The beads can be made from a wide variety of materials including wood, bone, glass, crushed flowers, semi-precious stones such as agate, jet, amber, or jasper, or precious materials including coral, crystal, silver, and gold. Rosaries are sometimes made from the seeds of the "rosary pea" or "bead tree". Today, the vast majority of rosary beads are made of glass, plastic, or wood. Early rosaries were strung on strong thread, often silk, but modern ones are more often made as a series of chain-linked beads. Our Lady's Rosary Makers produce some 7 million rosaries annually that are distributed to those in economic and spiritual need.
It is especially common for beads to be made of material with some special significance, such as jet from the shrine of St. James at Santiago de Compostela, or olive seeds from the Garden of Gethsemane. Beads are sometimes made to enclose sacred relics, or drops of holy water. A set of blessed Rosary Beads is a sacramental.
The Rosary Legend
A good, simple, secular man had the custom of making every day a chaplet of roses, or flowers, or rue, or of whatever he could, according to the season, and placing it on the head of an image of Our Lady. This he did with great enjoyment and pious devotion. The Virgin saw the good intention of his heart and, wanting to help him further it, gave him the desire to take up the religious life. And so he became a lay brother in a cloister. But in the cloister he was given so many tasks to perform that he no longer had time to make Mary her chaplet as he was accustomed to doing. Because of that, he became dissatisfied and was about to leave the order and go back into the world, when an older priest became aware of his distress. The priest wisely advised him that he should recite each day fifty Ave Marias (Hail Marys) in place of the chaplet and convinced him that Mary would prefer that to all the rose chaplets that he had ever made. The lay brother followed the advice and continued in it for some time.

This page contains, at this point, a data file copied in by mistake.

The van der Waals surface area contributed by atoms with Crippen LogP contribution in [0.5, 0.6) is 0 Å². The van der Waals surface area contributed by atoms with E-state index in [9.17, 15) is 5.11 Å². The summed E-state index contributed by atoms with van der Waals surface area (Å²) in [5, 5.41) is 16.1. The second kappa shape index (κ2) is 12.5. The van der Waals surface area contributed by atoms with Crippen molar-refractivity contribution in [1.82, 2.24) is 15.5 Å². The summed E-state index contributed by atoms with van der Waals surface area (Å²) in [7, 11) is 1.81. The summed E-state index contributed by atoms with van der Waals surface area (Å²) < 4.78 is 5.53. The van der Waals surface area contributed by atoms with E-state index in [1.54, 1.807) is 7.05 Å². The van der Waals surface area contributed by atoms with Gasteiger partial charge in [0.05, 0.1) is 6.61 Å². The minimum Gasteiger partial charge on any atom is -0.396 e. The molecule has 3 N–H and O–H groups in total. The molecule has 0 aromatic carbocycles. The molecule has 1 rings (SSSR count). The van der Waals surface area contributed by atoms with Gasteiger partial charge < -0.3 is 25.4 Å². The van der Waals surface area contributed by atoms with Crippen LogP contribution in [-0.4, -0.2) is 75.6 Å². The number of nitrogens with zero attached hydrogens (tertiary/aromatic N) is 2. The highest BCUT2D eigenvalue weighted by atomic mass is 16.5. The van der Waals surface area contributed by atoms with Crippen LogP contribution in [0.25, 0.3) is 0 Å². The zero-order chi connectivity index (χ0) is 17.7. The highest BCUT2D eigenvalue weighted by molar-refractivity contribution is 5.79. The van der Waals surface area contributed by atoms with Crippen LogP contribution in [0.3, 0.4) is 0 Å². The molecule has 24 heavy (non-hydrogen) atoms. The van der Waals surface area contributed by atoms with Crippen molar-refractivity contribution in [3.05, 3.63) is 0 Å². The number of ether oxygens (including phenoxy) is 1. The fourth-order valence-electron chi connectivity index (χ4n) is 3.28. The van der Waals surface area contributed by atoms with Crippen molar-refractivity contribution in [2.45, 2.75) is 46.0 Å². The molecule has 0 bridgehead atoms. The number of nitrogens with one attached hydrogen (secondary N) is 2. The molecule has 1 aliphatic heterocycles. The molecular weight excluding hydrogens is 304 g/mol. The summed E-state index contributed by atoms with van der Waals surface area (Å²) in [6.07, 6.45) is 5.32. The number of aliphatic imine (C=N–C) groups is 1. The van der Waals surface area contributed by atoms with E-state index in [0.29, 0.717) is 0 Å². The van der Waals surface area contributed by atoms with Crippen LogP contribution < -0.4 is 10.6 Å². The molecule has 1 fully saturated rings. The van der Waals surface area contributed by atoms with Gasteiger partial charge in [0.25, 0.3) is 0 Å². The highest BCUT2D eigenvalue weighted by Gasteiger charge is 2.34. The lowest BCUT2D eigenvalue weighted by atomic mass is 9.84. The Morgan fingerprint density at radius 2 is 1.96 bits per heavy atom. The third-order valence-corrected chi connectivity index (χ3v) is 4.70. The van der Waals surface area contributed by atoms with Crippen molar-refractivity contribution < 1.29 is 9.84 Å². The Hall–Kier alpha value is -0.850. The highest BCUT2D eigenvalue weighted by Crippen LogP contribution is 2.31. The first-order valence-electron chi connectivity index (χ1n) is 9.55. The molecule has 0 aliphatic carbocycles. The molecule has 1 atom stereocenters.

The one day, he was sent on an errand that required him to ride through a forest which harbored thieves. In the forest he tied his horse to a tree, knelt and down, and was reciting his fifty Ave Marias (Hail Marys) when thieves saw him and decided to rob him and steal his horse. But as they approached him, they saw from a distance a wonderfully beautiful maiden standing by him, who, every little while, took from his mouth a beautiful rose and added it to a chaplet she was making. When the rose chaplet was complete, she placed it on her head and flew off to heaven. The robbers were thoroughly amazed and ran to the brother asking him who the beautiful maiden was that they had seen beside him. The lay brother replied: "I did not have any maiden with me. I have only been reciting fifty Ave Marias (Hail Marys) as a chaplet for Queen Mary, as I was instructed. And that is all I know."
When the robbers told him what they had seen, the lay brother, and the robbers, too, realized that it was the most revered Mother of God who, in person, had accepted the rose chaplet that we are accustomed to send to her daily through our angel.